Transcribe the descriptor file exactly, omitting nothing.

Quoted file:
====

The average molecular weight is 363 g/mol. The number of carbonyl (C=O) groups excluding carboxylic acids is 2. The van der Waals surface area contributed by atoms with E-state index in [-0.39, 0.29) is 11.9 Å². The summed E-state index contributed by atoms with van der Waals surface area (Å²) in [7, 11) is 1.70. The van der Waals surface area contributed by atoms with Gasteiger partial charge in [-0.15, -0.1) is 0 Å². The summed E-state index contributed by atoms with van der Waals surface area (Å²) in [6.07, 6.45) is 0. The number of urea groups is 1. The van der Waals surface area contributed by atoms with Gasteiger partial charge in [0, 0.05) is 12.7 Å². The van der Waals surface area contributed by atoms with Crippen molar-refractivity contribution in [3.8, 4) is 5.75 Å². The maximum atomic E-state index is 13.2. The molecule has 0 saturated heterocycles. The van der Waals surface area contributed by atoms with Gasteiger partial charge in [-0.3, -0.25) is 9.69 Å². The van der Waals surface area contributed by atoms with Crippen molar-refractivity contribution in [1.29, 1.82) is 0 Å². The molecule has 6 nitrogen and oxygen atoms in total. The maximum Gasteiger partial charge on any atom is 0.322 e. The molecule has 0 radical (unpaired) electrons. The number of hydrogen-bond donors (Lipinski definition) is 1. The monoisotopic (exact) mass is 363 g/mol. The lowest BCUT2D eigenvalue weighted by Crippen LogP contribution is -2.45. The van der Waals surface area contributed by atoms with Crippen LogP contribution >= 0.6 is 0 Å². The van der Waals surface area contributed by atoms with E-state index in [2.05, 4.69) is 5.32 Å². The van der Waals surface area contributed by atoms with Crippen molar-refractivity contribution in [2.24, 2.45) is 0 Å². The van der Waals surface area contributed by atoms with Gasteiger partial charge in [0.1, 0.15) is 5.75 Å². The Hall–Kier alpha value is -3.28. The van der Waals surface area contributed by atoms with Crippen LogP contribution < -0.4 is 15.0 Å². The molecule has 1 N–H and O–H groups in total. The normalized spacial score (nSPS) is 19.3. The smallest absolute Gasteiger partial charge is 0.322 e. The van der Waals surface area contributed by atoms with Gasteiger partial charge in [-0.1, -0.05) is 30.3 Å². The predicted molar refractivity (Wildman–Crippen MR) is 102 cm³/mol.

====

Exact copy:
The average molecular weight is 363 g/mol. The number of carbonyl (C=O) groups excluding carboxylic acids is 2. The van der Waals surface area contributed by atoms with E-state index in [-0.39, 0.29) is 11.9 Å². The summed E-state index contributed by atoms with van der Waals surface area (Å²) in [7, 11) is 1.70. The van der Waals surface area contributed by atoms with Gasteiger partial charge in [-0.15, -0.1) is 0 Å². The summed E-state index contributed by atoms with van der Waals surface area (Å²) in [6.07, 6.45) is 0. The number of urea groups is 1. The van der Waals surface area contributed by atoms with Gasteiger partial charge in [0, 0.05) is 12.7 Å². The van der Waals surface area contributed by atoms with Crippen molar-refractivity contribution in [3.8, 4) is 5.75 Å². The maximum atomic E-state index is 13.2. The molecule has 0 saturated heterocycles. The van der Waals surface area contributed by atoms with Gasteiger partial charge in [-0.3, -0.25) is 9.69 Å². The van der Waals surface area contributed by atoms with Crippen molar-refractivity contribution in [1.29, 1.82) is 0 Å². The molecule has 6 nitrogen and oxygen atoms in total. The maximum Gasteiger partial charge on any atom is 0.322 e. The molecule has 0 radical (unpaired) electrons. The number of hydrogen-bond donors (Lipinski definition) is 1. The monoisotopic (exact) mass is 363 g/mol. The lowest BCUT2D eigenvalue weighted by Crippen LogP contribution is -2.45. The van der Waals surface area contributed by atoms with Crippen LogP contribution >= 0.6 is 0 Å². The van der Waals surface area contributed by atoms with E-state index in [2.05, 4.69) is 5.32 Å². The van der Waals surface area contributed by atoms with Crippen molar-refractivity contribution in [2.24, 2.45) is 0 Å². The van der Waals surface area contributed by atoms with Gasteiger partial charge in [0.1, 0.15) is 5.75 Å². The Hall–Kier alpha value is -3.28. The van der Waals surface area contributed by atoms with Crippen LogP contribution < -0.4 is 15.0 Å². The molecule has 1 N–H and O–H groups in total. The normalized spacial score (nSPS) is 19.3. The smallest absolute Gasteiger partial charge is 0.322 e. The van der Waals surface area contributed by atoms with Gasteiger partial charge in [-0.1, -0.05) is 30.3 Å². The predicted molar refractivity (Wildman–Crippen MR) is 102 cm³/mol.